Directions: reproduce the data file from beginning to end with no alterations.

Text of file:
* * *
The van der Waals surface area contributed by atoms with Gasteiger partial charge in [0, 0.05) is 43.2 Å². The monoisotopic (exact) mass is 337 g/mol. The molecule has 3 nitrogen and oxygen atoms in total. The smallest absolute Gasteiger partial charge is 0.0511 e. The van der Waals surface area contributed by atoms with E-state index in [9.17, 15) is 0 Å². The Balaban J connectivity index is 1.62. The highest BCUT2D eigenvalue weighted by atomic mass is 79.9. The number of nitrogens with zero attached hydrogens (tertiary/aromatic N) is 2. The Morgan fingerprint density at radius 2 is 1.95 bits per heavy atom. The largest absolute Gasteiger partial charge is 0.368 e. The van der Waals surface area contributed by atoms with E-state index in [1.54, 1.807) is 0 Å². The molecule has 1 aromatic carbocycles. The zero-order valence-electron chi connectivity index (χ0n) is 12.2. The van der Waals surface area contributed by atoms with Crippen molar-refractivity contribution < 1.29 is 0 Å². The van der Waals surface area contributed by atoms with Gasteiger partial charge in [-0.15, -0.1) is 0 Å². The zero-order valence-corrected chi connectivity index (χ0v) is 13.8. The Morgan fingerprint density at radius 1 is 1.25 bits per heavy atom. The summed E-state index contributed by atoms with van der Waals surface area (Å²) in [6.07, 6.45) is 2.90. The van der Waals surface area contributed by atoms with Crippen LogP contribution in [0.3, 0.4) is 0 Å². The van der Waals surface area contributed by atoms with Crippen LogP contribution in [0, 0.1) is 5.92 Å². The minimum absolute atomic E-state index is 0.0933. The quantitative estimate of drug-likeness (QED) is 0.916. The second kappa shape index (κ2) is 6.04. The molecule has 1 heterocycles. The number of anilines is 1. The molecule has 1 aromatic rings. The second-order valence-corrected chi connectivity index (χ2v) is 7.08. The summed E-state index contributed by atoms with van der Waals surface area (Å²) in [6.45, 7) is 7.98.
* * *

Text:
The van der Waals surface area contributed by atoms with Gasteiger partial charge in [0, 0.05) is 43.2 Å². The monoisotopic (exact) mass is 337 g/mol. The molecule has 3 nitrogen and oxygen atoms in total. The smallest absolute Gasteiger partial charge is 0.0511 e. The van der Waals surface area contributed by atoms with E-state index in [9.17, 15) is 0 Å². The Balaban J connectivity index is 1.62. The highest BCUT2D eigenvalue weighted by atomic mass is 79.9. The number of nitrogens with zero attached hydrogens (tertiary/aromatic N) is 2. The Morgan fingerprint density at radius 2 is 1.95 bits per heavy atom. The largest absolute Gasteiger partial charge is 0.368 e. The van der Waals surface area contributed by atoms with E-state index in [1.54, 1.807) is 0 Å². The molecule has 1 aromatic carbocycles. The zero-order valence-electron chi connectivity index (χ0n) is 12.2. The van der Waals surface area contributed by atoms with Crippen molar-refractivity contribution < 1.29 is 0 Å². The van der Waals surface area contributed by atoms with Gasteiger partial charge in [-0.15, -0.1) is 0 Å². The zero-order valence-corrected chi connectivity index (χ0v) is 13.8. The Morgan fingerprint density at radius 1 is 1.25 bits per heavy atom. The summed E-state index contributed by atoms with van der Waals surface area (Å²) in [6.07, 6.45) is 2.90. The van der Waals surface area contributed by atoms with Crippen LogP contribution in [0.3, 0.4) is 0 Å². The van der Waals surface area contributed by atoms with Crippen LogP contribution in [0, 0.1) is 5.92 Å². The minimum absolute atomic E-state index is 0.0933. The quantitative estimate of drug-likeness (QED) is 0.916. The second kappa shape index (κ2) is 6.04. The molecule has 1 heterocycles. The number of anilines is 1. The molecule has 1 aromatic rings. The second-order valence-corrected chi connectivity index (χ2v) is 7.08. The summed E-state index contributed by atoms with van der Waals surface area (Å²) in [6.45, 7) is 7.98.